Defense Department civilian and military leaders gave full details last week of the readiness crisis unfolding across America’s armed forces, and got back not a whit of reassurance from Congress that relief is on the way.
Members of the once-powerful House and Senate armed services committees spoke as though resigned to the notion that U.S. forces could be hollowed out over the next several years due to political gridlock and a now infamous “sequestration” gimmick that made a hostage of the defense budget, then wounded it, during failed debt reduction negotiations.
Despite hours of dark testimony by defense leaders about DoD’s deepest budget hit since the end of World War II, lawmakers offered no solutions.
Many committee members merely continued to carp at one another, and at President Obama, over who should bear the most blame.
“I used to say I was hopeful and optimistic,” said Deputy Defense Secretary Ashton Carter. “Then I said I was just hopeful. Now I’m not even hopeful because we are only two weeks away from (sequestration.)”
That happens on March 1, when the department will have to absorb another $46 billion in spending cuts through the final seven months of fiscal 2013, which ends Sept. 30.
Rather than propose a relief plan, Rep. Howard P. “Buck” McKeon, R-Calif., chairman of the House Armed Services Committee, announced that “now it appears that this self-inflicted wound (of sequestration) is poised to cripple our military forces in just a few days.”
“The president is not blameless,” McKeon said. “His negotiators put sequestration on the table during the long fight over the debt ceiling. We are not blameless either. Many of us voted for this terrible mechanism in the naive hope the president and Congress could put our politics aside and fix our debt crisis. That was a bad bet.”
McKeon asked Army Gen. Martin E. Dempsey, chairman of the Joint Chiefs, if he stood by his statement of last April that the services cannot accept deeper defense cuts than $487 billion over 10 years agreed to in 2011 and still carry out the current Asia-Pacific defense strategy.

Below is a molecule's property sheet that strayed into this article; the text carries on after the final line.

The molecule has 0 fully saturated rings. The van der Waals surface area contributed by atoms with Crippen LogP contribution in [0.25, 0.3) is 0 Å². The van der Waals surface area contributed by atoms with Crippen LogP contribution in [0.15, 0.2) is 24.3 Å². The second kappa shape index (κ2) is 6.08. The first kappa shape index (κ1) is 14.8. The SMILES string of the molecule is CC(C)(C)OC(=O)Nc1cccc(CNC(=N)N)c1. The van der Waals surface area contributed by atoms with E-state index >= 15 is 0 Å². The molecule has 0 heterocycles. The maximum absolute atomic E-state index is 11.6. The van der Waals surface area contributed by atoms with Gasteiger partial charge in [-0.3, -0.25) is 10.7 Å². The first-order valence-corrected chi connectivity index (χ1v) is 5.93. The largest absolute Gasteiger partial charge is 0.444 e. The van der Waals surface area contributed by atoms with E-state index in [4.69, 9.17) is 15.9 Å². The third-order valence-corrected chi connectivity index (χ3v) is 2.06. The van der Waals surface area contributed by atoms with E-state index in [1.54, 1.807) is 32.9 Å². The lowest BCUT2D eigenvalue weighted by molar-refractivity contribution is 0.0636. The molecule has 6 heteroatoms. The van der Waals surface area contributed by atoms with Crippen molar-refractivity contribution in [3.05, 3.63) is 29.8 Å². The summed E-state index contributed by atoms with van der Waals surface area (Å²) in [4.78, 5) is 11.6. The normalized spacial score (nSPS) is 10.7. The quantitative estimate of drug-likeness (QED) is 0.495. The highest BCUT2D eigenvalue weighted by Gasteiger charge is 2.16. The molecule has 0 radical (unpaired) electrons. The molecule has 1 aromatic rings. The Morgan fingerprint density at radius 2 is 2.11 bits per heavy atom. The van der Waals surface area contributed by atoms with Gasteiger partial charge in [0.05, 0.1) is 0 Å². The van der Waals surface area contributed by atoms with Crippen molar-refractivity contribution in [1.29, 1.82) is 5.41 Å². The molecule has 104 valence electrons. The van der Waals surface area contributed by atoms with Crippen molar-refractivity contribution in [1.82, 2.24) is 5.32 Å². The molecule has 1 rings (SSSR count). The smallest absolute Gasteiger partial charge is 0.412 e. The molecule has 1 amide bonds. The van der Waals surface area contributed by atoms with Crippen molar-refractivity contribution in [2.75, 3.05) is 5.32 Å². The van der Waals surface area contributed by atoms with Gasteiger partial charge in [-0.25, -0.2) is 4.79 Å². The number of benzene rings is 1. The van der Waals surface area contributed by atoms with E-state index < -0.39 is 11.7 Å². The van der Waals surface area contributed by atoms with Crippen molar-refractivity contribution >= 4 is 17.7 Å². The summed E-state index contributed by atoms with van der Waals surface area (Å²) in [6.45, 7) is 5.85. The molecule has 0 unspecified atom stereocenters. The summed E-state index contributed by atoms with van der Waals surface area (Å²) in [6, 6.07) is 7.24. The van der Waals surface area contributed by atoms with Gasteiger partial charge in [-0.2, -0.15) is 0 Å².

“Do I stand by my statement of last year? No,” said Dempsey. “I am now jumping up and down. This is not about standing next to anything. We are on the verge of a readiness crisis due to an unprecedented convergence of factors ... the prolonged specter of sequestration while under a continuing resolution while we are just beginning to absorb $487 billion worth of cuts from 2011, and while we’re still fighting and resourcing a war.”
Dempsey said other factors also make this drawdown period for defense spending and force strength “more difficult and decidedly different than at any other point in our history. There is no peace dividend. The security environment is more dangerous and more uncertain. Most of our equipment is older and aging fast. End strength caps (imposed by Congress) limit our ability to shape the force. And health care costs are reaching unsustainable levels,” Dempsey said.
So sequestration, which will cut defense by another $500 billion over the decade, “will upend our defense strategy,” Dempsey warned. “It will put the nation at greater risk of coercion and it will require us to break commitments to the men and women in uniform and their families, to our defense industrial base and to our partners and allies.”
Tom Philpott can be contacted at Military Update, P.O. Box 231111, Centreville, Va. 20120-1111, or by e-mail at: email@example.com